Recent studies suggest patients with Parkinson disease (PD) suffer from tooth grinding and related pain at higher rates than healthy controls.
A new study may help investigators better understand the prevalence of bruxism and temporomandibular disorder (TMD) in patients with Parkinson disease (PD).
In study protocols published earlier this month, Merel Charlotte Verhoeff, MSc, of the Academic Center for Dentistry of Amsterdam, in the Netherlands, and colleagues, outlined the apparent association between bruxism, TMD, and PD, and explained how they hope their study will shed light on the issue.
Patients with PD experience a range of symptoms, including motor symptoms like tremors and non-motor symptoms, like cognitive dysfunction, sleep problems, and pain. The disease is typically diagnosed when patients are in their 50s or 60s, but Verhoeff and colleagues noted that the aged population worldwide is increasing, suggesting that Parkinson’s might also increase in prevalence in the coming years. Oral health issues also tend to increase as patients age, and so the investigators said dentists may experience an increase in patients seeking assistance.
Bruxism—marked by repetitive clenching or grinding of the teeth or mandible—can eventually lead to mechanical tooth wear and TMD. However, Verhoeff and colleagues said these issues are not necessarily thought of as being associated with systemic disease.
“While oral health in PD has not been studied widely, oral (dys-)function in PD has been studied even less, even though PD, bruxism, and TMD have been suggested to share several common characteristics,” they said.
One of the few studies into the question was a recent study that compared 368 people with PD with 340 healthy controls suggested that the former group had higher rates of both bruxism and TMD, and that they experienced higher levels of pain with TMD compared to the controls. However, the investigators said both that study and one with similar findings from Taiwan had significant limitations. With the new study, Verhoeff and colleagues hope to more objectively investigate potential associations between PD, bruxism, and TMD, and better understand the role of factors such as disease severity and medication use. They also plan to assess tooth wear and saliva composition among patients with PD, the latter of which can contribute to tooth wear, they said.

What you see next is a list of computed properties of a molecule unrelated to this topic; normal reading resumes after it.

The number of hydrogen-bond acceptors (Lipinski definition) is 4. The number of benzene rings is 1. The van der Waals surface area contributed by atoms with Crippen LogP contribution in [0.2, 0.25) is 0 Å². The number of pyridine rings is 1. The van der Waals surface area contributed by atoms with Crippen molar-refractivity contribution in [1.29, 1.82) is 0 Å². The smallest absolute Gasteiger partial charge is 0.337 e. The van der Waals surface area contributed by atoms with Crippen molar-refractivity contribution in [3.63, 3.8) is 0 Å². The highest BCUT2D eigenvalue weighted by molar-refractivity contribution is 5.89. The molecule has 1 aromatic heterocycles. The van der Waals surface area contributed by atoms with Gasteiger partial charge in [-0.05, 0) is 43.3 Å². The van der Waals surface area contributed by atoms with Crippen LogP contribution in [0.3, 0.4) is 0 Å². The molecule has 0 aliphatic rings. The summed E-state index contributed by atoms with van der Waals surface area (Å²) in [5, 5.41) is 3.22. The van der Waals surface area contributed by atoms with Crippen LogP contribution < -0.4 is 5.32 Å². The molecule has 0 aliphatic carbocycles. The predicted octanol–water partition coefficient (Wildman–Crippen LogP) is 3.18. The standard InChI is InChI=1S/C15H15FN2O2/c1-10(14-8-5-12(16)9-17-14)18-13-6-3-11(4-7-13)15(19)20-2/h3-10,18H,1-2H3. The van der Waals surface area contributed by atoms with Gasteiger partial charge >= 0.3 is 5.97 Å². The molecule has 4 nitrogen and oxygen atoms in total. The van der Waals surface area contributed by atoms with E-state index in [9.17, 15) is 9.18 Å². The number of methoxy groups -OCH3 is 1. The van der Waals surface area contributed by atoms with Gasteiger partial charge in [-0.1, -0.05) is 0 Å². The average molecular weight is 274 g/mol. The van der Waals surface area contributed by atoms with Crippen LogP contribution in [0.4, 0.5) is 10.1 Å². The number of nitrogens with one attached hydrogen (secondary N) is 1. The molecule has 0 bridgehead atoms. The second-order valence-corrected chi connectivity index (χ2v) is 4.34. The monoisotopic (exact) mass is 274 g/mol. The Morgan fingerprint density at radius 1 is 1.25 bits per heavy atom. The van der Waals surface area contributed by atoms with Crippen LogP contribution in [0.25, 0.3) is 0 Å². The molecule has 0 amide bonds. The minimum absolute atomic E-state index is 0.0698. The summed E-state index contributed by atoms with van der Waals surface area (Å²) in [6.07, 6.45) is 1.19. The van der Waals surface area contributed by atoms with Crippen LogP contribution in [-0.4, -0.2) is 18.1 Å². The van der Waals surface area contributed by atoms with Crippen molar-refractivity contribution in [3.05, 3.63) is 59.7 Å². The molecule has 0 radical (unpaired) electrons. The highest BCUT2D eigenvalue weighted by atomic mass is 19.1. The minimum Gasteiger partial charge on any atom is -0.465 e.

The planned study will be a single-center study based on patients who visit an outpatient center for movement disorders. Though polysomnography is considered the gold standard in diagnosing bruxism, the study will instead use portable, single-channel electromyographic recorders at night and a mobile phone application to track daytime bruxism. These tools will make it feasible to track patients over several days, they said. The mobile phone application uses ecological momentary assessment, a system designed to maximize data validity by using real-time assessment of user behaviors. One limitation of the proposed study, however, is that it will not be able to distinguish between jaw-muscle activities caused by sleep bruxism, and those related to other disorders.
“This is an important issue, because such movement disorders can be present in patients with PD related to their medication usage,” Verhoeff and colleagues said, citing levodopa as one medication that can lead to a side effect that might emulate bruxism, oral dyskinesias.
The authors said they hope their research will generate stronger data about when and why bruxism and TMD occur in PD.
“Finally, more clinically relevant information will become available for dentists and other oral healthcare professionals about the amount of tooth wear and the composition of saliva in patients with PD,” they said.
Verhoeff MC, Koutris M, Berendse HW, van Dijk KD, Lobbezoo F. Parkinson's disease, temporomandibular disorder pain and bruxism and its clinical consequences: a protocol of a single-centre observational outpatient study. BMJ Open. Published online April 18, 2022. doi:10.1136/bmjopen-2021-052329